Friday, January 23, 2015

"This I Believe: Feminism" by Sam

This December, Advanced Composition students studied, wrote, and recorded audio essays. Students wrote and recorded their own "This I Believe" essays inspired by the weekly This I Believe Podcast. While we're publishing the text of each essay below, we strongly encourage you to listen to each student's audio essay for a more intimate experience.

Middle School sucks. It’s a time of awkward social interactions, figuring out where you fit in, puberty, and mean kids so you shouldn’t be surprised that I don’t often find myself thinking about my middle school years. Yet here I was, sitting at my desk remembering my frustration in my sixth grade science class with the history of the DNA model. “Watson and Crick created the first DNA model with the help of research from scientist Rosalind Franklin” read the textbook in front of every one of the sixteen students in the class, but my teacher soon enlightened us that Franklin did more than just “help”. Watson and Crick used the information without her consent and took all the credit while she literally died for her work by contracting cancer through radiation poisoning. 

I remember bubbling with anger at how unfair it was that they went on to win a Nobel Prize for the discovery of DNA and other awards for research that they didn’t even do. Yet somehow, even with the public knowledge of their, essential thievery, these two men are still revered in the science community while Franklin is a name almost forgotten, an add-on to the story of Watson and Crick. She had done all the work and they took the credit by simply putting it into 3D form. I was so angry I couldn’t help but asking my teacher why she wasn’t the one getting the recognition, or why Watson and Crick didn’t get into trouble. He just shrugged it off like the rest of the world seemed to have as well, and we continued trudging through the rest of the content. Although I wasn’t thinking about it at the time, I believe this to be one of the first instances of me becoming a feminist.

This is world is unfair. It is unequal and unjust, especially when it comes to gender roles. I believe in “the social, political, and economic equality of the sexes” as Beyonce puts it in the interlude of her song “Flawless”. How is it fair that men get paid more than women? Why is that men can’t cry in public and women can’t be tough? People should be allowed to be who they want to be and do what they want to do… this is America for godsake! People don't fit into cookie cutter stereotypes. They are unique individuals who shouldn’t be bound by what society says. Unfortunately we’ve all contracted a disease, one that is embedded deep, even in the small things in our culture.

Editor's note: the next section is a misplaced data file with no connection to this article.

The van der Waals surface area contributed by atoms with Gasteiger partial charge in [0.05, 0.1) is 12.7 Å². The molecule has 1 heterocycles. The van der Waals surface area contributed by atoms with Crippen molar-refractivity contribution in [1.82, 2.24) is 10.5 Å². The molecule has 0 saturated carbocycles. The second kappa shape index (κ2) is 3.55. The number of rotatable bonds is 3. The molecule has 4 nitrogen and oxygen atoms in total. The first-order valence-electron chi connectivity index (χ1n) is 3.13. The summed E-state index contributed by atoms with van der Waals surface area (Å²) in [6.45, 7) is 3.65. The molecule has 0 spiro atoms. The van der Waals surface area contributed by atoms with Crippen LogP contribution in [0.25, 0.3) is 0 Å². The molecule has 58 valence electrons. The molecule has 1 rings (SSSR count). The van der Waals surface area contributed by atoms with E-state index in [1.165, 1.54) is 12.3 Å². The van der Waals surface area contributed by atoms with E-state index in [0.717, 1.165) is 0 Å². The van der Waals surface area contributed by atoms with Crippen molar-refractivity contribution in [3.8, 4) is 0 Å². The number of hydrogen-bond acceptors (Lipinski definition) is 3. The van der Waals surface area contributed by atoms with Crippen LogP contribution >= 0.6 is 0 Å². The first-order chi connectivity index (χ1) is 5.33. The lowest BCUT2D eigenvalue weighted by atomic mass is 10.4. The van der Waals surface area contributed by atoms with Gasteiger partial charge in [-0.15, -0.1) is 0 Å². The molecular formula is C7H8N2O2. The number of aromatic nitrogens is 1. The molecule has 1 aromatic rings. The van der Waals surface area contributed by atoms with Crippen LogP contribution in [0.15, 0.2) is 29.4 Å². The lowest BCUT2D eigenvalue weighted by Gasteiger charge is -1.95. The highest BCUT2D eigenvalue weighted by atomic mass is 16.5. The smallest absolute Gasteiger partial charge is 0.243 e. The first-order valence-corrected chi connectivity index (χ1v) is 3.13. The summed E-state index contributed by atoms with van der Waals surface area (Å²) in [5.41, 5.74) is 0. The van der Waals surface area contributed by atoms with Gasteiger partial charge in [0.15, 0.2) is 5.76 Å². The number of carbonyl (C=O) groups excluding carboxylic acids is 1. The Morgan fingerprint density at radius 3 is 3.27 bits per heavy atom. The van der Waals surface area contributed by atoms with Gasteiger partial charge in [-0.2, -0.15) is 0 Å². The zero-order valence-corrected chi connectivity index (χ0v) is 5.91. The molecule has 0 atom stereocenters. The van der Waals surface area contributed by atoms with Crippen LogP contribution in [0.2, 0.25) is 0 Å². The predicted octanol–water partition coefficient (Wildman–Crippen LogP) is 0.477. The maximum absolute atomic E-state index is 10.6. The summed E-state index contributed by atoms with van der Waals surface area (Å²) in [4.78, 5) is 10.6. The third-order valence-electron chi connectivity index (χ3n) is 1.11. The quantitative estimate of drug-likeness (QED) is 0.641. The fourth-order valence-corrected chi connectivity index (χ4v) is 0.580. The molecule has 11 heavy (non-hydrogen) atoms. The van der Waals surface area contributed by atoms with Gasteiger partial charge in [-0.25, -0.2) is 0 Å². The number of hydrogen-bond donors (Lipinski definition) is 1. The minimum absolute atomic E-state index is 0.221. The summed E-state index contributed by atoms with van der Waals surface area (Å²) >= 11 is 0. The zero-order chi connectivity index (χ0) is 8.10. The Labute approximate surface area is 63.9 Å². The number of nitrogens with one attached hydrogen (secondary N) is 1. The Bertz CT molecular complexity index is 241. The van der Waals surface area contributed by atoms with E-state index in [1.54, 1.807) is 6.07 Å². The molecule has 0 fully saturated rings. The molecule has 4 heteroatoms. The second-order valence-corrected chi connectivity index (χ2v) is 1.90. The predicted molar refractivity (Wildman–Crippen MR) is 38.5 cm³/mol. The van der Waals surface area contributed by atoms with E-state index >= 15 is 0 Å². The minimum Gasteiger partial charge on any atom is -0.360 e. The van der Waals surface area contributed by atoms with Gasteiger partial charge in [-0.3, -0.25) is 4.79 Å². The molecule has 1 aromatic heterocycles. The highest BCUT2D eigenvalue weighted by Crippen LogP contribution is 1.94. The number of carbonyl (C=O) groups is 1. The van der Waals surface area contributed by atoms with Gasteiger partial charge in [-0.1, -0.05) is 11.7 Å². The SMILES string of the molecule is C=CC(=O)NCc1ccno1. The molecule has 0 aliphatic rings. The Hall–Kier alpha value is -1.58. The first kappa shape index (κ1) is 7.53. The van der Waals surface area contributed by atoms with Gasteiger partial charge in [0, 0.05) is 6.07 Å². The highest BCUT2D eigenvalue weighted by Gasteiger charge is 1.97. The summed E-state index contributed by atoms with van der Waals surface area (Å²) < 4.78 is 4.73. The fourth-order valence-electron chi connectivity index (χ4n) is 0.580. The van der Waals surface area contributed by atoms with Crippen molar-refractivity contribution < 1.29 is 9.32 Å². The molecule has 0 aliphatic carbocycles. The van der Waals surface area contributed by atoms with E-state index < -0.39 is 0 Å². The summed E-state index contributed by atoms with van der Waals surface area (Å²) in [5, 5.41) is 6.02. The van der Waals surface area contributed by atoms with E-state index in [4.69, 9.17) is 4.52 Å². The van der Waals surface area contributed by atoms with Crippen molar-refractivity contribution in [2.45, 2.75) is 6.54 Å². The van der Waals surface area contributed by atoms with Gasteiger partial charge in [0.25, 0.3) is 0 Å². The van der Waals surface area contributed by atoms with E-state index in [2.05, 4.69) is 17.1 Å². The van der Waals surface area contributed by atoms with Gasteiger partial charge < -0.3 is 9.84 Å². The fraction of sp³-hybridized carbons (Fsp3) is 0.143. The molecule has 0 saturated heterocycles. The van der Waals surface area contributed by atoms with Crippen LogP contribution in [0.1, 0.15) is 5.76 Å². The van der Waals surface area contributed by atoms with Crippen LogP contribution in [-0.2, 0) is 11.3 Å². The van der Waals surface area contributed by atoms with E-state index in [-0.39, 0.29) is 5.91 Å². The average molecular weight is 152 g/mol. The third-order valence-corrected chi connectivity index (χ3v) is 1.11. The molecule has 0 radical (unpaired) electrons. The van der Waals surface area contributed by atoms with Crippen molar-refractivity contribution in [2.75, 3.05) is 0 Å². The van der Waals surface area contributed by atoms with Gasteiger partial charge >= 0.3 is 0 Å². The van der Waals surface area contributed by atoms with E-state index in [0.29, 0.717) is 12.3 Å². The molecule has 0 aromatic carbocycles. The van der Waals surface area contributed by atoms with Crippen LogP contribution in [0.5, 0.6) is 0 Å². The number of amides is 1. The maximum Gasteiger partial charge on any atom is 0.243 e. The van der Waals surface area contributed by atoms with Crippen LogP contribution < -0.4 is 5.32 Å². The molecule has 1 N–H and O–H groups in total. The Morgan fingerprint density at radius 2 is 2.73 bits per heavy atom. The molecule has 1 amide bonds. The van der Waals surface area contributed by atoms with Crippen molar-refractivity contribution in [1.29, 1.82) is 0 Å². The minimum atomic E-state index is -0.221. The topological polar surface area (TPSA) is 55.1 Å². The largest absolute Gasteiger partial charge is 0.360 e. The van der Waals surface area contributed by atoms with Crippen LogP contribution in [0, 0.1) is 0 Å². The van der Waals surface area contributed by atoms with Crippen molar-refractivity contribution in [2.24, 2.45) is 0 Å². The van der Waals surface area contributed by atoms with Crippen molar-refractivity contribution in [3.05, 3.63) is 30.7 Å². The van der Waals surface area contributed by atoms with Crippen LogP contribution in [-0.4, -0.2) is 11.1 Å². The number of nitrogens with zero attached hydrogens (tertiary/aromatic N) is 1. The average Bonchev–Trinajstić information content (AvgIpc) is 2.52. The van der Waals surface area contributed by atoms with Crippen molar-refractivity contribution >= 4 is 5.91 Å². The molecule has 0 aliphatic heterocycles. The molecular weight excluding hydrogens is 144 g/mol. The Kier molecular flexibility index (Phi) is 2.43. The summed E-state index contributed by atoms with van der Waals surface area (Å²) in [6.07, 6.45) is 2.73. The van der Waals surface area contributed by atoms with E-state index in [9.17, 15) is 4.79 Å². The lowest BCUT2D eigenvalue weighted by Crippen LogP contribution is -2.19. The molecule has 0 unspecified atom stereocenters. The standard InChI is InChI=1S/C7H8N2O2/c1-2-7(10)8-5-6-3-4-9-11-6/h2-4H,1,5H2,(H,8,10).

In commercials or ads women are portrayed as frail, helpless beings with unattainable perfection. Damsels in Distress. The women in my life aren’t like that. My grandmother lived behind the Iron Curtain, endured years of oppression, managed to escape with her family of five, and not only survive but thrive in America. My mother is one of the strongest people I know. She came to this country not knowing a single word of English and in less than four years was studying in one a prestigious college, even earning one of the very few spots available to study abroad in her junior year.

It saddens me when my nine-year-old sister doesn’t think she can do something because it is too boyish, or that girls shouldn’t try that, and as much as we may try this problem goes too deep to be a simple fix. People need to open their eyes and culture needs to change its outlook because as I see it, things right now aren’t right. This movement is happening, and although we have a long way to go and it may take years upon years I believe, as a nation, we can achieve equality for all.

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